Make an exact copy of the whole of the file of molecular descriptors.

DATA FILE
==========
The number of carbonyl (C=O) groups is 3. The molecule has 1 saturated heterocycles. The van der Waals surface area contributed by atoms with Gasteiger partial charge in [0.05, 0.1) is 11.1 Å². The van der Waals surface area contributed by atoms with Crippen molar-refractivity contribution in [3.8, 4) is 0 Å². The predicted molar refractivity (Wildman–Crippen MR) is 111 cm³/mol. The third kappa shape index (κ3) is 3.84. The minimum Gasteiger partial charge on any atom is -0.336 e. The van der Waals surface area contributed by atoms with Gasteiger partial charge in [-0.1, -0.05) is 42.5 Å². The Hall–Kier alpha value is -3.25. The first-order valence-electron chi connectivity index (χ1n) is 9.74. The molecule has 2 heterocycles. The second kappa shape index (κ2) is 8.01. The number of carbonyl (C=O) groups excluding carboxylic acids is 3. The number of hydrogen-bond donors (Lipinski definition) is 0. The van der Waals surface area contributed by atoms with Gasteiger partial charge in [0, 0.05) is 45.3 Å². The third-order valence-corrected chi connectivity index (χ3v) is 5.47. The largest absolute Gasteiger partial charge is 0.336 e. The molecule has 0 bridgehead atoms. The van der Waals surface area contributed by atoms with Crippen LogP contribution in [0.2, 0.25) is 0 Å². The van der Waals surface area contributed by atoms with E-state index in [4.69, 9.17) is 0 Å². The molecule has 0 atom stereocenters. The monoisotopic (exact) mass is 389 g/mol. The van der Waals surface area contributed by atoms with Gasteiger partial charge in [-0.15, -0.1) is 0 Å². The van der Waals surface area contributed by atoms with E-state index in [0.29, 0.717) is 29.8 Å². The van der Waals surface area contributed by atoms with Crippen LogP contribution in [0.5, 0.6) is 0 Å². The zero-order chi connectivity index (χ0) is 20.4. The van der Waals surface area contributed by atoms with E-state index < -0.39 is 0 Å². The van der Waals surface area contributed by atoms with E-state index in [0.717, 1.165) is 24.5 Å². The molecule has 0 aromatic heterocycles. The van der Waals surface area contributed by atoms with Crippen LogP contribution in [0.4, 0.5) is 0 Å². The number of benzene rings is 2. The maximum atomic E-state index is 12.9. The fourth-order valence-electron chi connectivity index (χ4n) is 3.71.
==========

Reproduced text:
The number of carbonyl (C=O) groups is 3. The molecule has 1 saturated heterocycles. The van der Waals surface area contributed by atoms with Gasteiger partial charge in [0.05, 0.1) is 11.1 Å². The van der Waals surface area contributed by atoms with Crippen molar-refractivity contribution in [3.8, 4) is 0 Å². The predicted molar refractivity (Wildman–Crippen MR) is 111 cm³/mol. The third kappa shape index (κ3) is 3.84. The minimum Gasteiger partial charge on any atom is -0.336 e. The van der Waals surface area contributed by atoms with Gasteiger partial charge in [-0.1, -0.05) is 42.5 Å². The Hall–Kier alpha value is -3.25. The first-order valence-electron chi connectivity index (χ1n) is 9.74. The molecule has 2 heterocycles. The second kappa shape index (κ2) is 8.01. The number of carbonyl (C=O) groups excluding carboxylic acids is 3. The number of hydrogen-bond donors (Lipinski definition) is 0. The van der Waals surface area contributed by atoms with Gasteiger partial charge in [0, 0.05) is 45.3 Å². The third-order valence-corrected chi connectivity index (χ3v) is 5.47. The largest absolute Gasteiger partial charge is 0.336 e. The molecule has 0 bridgehead atoms. The van der Waals surface area contributed by atoms with Crippen LogP contribution in [0.2, 0.25) is 0 Å². The van der Waals surface area contributed by atoms with E-state index in [4.69, 9.17) is 0 Å². The molecule has 0 atom stereocenters. The monoisotopic (exact) mass is 389 g/mol. The van der Waals surface area contributed by atoms with Gasteiger partial charge in [-0.15, -0.1) is 0 Å². The van der Waals surface area contributed by atoms with E-state index in [0.29, 0.717) is 29.8 Å². The van der Waals surface area contributed by atoms with Crippen LogP contribution in [0.5, 0.6) is 0 Å². The zero-order chi connectivity index (χ0) is 20.4. The van der Waals surface area contributed by atoms with E-state index < -0.39 is 0 Å². The van der Waals surface area contributed by atoms with E-state index in [0.717, 1.165) is 24.5 Å². The molecule has 0 aromatic heterocycles. The van der Waals surface area contributed by atoms with Crippen LogP contribution in [0.4, 0.5) is 0 Å². The number of benzene rings is 2. The maximum atomic E-state index is 12.9. The fourth-order valence-electron chi connectivity index (χ4n) is 3.71.